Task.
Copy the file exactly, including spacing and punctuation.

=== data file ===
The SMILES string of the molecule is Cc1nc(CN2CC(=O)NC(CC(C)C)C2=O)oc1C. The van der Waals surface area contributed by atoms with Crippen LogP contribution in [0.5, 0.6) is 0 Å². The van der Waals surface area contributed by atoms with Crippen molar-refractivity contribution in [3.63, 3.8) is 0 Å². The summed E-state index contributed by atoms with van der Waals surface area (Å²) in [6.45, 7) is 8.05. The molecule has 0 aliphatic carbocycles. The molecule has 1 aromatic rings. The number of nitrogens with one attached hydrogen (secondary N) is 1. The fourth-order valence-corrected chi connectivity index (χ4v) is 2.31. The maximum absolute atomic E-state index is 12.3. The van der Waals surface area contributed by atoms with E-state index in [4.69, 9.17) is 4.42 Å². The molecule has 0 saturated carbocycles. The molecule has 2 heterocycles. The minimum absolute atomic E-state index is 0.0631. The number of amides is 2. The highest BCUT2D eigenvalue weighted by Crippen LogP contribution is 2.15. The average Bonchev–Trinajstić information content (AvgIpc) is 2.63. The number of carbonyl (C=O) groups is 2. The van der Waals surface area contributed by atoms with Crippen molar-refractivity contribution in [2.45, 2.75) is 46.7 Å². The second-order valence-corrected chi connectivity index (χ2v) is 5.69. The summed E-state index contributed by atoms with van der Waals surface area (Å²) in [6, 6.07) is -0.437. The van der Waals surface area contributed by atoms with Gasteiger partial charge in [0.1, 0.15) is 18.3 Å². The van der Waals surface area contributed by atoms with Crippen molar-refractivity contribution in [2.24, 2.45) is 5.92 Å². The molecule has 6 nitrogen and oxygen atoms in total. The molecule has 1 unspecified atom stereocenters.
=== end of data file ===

The SMILES string of the molecule is Cc1nc(CN2CC(=O)NC(CC(C)C)C2=O)oc1C. The van der Waals surface area contributed by atoms with Crippen LogP contribution in [0.5, 0.6) is 0 Å². The van der Waals surface area contributed by atoms with Crippen molar-refractivity contribution in [3.63, 3.8) is 0 Å². The summed E-state index contributed by atoms with van der Waals surface area (Å²) in [6.45, 7) is 8.05. The molecule has 0 aliphatic carbocycles. The molecule has 1 aromatic rings. The number of nitrogens with one attached hydrogen (secondary N) is 1. The fourth-order valence-corrected chi connectivity index (χ4v) is 2.31. The maximum absolute atomic E-state index is 12.3. The van der Waals surface area contributed by atoms with E-state index in [4.69, 9.17) is 4.42 Å². The molecule has 0 saturated carbocycles. The molecule has 2 heterocycles. The minimum absolute atomic E-state index is 0.0631. The number of amides is 2. The highest BCUT2D eigenvalue weighted by Crippen LogP contribution is 2.15. The average Bonchev–Trinajstić information content (AvgIpc) is 2.63. The number of carbonyl (C=O) groups is 2. The van der Waals surface area contributed by atoms with Crippen molar-refractivity contribution in [2.45, 2.75) is 46.7 Å². The second-order valence-corrected chi connectivity index (χ2v) is 5.69. The summed E-state index contributed by atoms with van der Waals surface area (Å²) in [6, 6.07) is -0.437. The van der Waals surface area contributed by atoms with Gasteiger partial charge in [0.1, 0.15) is 18.3 Å². The van der Waals surface area contributed by atoms with Crippen molar-refractivity contribution in [2.24, 2.45) is 5.92 Å². The molecule has 6 nitrogen and oxygen atoms in total. The molecule has 1 unspecified atom stereocenters.